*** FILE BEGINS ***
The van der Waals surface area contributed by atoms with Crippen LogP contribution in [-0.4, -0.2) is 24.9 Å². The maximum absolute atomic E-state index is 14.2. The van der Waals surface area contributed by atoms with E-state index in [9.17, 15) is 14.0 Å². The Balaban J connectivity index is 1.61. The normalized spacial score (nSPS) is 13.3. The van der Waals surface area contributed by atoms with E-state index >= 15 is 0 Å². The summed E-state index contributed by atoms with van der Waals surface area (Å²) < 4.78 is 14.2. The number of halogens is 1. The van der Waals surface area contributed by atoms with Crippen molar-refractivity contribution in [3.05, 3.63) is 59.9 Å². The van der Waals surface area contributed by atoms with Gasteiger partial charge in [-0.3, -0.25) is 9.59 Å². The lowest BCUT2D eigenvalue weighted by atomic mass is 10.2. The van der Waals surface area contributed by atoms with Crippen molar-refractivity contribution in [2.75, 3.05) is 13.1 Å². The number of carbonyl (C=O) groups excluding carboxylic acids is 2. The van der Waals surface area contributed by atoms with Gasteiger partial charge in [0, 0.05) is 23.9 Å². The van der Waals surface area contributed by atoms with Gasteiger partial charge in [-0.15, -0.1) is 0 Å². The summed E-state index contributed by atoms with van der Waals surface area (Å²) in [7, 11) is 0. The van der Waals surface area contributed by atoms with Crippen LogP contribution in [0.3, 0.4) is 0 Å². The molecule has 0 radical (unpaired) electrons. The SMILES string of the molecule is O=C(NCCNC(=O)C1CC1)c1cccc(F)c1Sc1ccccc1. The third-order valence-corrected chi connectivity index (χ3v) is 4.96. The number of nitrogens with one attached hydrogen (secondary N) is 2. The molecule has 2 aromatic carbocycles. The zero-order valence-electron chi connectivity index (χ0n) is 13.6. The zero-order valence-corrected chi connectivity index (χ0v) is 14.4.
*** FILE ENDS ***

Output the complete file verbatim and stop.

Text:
The van der Waals surface area contributed by atoms with Crippen LogP contribution in [-0.4, -0.2) is 24.9 Å². The maximum absolute atomic E-state index is 14.2. The van der Waals surface area contributed by atoms with E-state index in [9.17, 15) is 14.0 Å². The Balaban J connectivity index is 1.61. The normalized spacial score (nSPS) is 13.3. The van der Waals surface area contributed by atoms with E-state index >= 15 is 0 Å². The summed E-state index contributed by atoms with van der Waals surface area (Å²) < 4.78 is 14.2. The number of halogens is 1. The van der Waals surface area contributed by atoms with Crippen molar-refractivity contribution in [3.05, 3.63) is 59.9 Å². The van der Waals surface area contributed by atoms with Gasteiger partial charge in [-0.3, -0.25) is 9.59 Å². The lowest BCUT2D eigenvalue weighted by atomic mass is 10.2. The van der Waals surface area contributed by atoms with Crippen molar-refractivity contribution in [2.75, 3.05) is 13.1 Å². The number of carbonyl (C=O) groups excluding carboxylic acids is 2. The van der Waals surface area contributed by atoms with Gasteiger partial charge in [0, 0.05) is 23.9 Å². The van der Waals surface area contributed by atoms with Gasteiger partial charge in [-0.15, -0.1) is 0 Å². The summed E-state index contributed by atoms with van der Waals surface area (Å²) in [7, 11) is 0. The van der Waals surface area contributed by atoms with Crippen LogP contribution in [0.3, 0.4) is 0 Å². The molecule has 0 radical (unpaired) electrons. The SMILES string of the molecule is O=C(NCCNC(=O)C1CC1)c1cccc(F)c1Sc1ccccc1. The third-order valence-corrected chi connectivity index (χ3v) is 4.96. The number of nitrogens with one attached hydrogen (secondary N) is 2. The molecule has 2 aromatic carbocycles. The zero-order valence-electron chi connectivity index (χ0n) is 13.6. The zero-order valence-corrected chi connectivity index (χ0v) is 14.4.